August 9, 2017 admin

How to Get that Big, Bold, BBQ Flavor

BBQ means different things to different people. Flavors range from tart and tangy Carolina styles to sweet and spicy Louisiana flavor. Kansas City, Carolina and Texas barbecue styles are some of the most common, and what they have in common is simple — the meat.

Start Slow

Good barbecue always starts with a slow smoked meat. Beef, chicken, pork and even some more unusual meats can decorate the inside of a smoker and, eventually, come out of the pit as a tender and succulent star. Whether you add a thick tomato-based BBQ sauce or like to stop with a dry rub, the key to the best BBQ is all in how you smoke the meat.

Settle in for the Day

Slow smoking meat takes all day. Some cuts might be in the smoker for 12 hours or more before they reach the desired temperature. Cooking at approximately 250 degrees Fahrenheit means it takes a long time to safely smoke meats, but the end result is absolutely worth it. There is no shortcut for tender, juicy, fall-apart smoked meat.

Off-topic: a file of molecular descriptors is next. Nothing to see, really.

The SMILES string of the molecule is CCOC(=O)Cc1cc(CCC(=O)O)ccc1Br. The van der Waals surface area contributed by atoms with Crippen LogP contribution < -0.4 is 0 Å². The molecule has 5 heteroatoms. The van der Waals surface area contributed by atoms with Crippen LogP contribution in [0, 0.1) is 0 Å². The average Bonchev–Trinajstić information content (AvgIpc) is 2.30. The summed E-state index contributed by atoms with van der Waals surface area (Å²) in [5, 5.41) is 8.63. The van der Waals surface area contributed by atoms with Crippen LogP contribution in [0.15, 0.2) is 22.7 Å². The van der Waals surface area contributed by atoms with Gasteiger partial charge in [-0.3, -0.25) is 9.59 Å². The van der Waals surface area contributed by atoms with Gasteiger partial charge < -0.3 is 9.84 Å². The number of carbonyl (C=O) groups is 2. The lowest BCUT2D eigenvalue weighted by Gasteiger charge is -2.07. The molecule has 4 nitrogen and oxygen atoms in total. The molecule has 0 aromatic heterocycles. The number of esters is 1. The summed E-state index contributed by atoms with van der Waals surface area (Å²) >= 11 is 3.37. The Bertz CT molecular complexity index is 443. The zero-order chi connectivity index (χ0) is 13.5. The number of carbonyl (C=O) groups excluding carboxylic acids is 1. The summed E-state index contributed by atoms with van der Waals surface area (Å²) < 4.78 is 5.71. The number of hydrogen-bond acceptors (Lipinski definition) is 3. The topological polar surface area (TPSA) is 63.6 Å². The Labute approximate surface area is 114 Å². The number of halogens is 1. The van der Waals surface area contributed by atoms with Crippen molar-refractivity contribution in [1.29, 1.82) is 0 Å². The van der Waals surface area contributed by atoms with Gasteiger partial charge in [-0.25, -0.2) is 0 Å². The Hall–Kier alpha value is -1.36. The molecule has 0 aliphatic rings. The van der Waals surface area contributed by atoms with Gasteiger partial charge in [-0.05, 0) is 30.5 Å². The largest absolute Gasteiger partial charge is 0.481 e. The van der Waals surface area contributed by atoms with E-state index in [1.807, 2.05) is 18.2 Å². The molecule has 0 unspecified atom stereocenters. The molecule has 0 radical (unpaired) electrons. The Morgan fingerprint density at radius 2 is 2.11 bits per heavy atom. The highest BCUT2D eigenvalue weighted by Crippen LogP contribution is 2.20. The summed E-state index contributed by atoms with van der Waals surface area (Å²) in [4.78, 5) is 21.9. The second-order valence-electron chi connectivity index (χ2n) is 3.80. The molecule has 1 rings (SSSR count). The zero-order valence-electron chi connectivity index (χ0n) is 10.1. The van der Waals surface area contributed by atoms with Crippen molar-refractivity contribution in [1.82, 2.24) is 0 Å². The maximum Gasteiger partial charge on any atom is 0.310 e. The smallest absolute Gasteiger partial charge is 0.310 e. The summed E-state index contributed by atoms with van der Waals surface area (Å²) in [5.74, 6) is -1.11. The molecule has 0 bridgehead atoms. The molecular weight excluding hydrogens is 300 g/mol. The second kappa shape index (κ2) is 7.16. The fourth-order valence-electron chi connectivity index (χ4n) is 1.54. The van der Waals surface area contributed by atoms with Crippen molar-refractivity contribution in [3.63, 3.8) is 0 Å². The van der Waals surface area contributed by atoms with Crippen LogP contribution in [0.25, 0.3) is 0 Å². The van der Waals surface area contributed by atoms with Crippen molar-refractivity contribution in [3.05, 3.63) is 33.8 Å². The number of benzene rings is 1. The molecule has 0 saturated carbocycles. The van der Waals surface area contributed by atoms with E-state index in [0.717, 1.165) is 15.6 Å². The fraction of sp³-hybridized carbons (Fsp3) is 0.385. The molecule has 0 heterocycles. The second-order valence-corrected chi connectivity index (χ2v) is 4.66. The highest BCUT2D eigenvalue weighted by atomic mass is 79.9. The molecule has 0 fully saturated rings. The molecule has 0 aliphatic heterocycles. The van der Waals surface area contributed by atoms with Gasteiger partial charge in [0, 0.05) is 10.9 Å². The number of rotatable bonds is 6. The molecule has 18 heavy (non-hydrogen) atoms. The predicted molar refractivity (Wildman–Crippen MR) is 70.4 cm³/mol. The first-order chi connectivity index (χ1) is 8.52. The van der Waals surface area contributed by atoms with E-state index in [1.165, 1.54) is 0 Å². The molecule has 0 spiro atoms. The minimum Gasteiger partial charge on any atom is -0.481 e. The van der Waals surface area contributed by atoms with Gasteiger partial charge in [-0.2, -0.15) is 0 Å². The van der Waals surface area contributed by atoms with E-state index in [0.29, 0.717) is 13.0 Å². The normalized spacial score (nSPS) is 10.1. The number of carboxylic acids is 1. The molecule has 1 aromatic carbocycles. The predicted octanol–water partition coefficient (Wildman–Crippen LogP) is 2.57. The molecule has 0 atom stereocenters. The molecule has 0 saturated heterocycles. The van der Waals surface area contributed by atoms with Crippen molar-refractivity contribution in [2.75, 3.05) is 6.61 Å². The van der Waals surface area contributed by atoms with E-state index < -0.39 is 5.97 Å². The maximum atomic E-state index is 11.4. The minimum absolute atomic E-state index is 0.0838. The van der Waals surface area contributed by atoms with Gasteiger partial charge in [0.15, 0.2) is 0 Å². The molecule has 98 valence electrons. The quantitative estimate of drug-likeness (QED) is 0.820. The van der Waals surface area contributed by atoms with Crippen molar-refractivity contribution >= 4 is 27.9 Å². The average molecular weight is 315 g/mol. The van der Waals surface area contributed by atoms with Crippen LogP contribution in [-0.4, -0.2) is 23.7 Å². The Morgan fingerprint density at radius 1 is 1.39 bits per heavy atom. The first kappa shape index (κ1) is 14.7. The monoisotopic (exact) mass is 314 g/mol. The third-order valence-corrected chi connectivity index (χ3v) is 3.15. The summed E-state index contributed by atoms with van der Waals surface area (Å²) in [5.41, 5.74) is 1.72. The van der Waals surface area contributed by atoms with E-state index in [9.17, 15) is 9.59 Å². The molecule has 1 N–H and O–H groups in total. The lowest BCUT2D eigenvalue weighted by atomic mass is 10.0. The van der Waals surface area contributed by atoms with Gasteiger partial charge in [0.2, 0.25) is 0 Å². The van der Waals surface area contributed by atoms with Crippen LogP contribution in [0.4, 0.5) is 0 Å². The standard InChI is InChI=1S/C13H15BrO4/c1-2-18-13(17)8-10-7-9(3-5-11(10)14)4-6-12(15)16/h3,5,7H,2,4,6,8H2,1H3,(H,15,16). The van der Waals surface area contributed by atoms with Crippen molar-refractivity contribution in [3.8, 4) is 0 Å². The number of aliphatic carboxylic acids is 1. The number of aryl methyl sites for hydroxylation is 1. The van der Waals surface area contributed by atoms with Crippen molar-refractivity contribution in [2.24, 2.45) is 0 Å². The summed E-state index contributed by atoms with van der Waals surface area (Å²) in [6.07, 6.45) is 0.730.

Select Your Smoking Agent

A big part of the final flavor comes from the wood used inside the smoker. Mesquite, pecan, hickory and other hardwoods offer the best smoke and the best flavor. You want plentiful smoke that won’t leave your food tasting ashy or bitter, and the only way to get that is by using hardwood.

There is no one right type of hardwood, as long as you use something that burns slow and hot. Keep in mind that studies show environmental factors are actually more important than the type of wood you use. So, if you buy hickory in more than one place, you might notice some big differences in flavor.

Don’t Rush

Low and slow is the way to cook BBQ meats so they achieve fork tenderness without drying out. At Fahrenheit 250 BBQ, that’s exactly the way meat is prepared — and really the only way to enjoy BBQ. If you rush the smoking, you can ruin the meat. You might wind up with something charred on the outside and undercooked on the inside, or you could take a taste and bite into something that tastes like chemicals.

Dig In

Traditional BBQ calls for a long, slow cooking time over the best hardwoods available (often oak) for a reason — it creates better flavor. After you’ve smelled that rich aroma of the meat slowly smoking, that first bite makes it all worthwhile.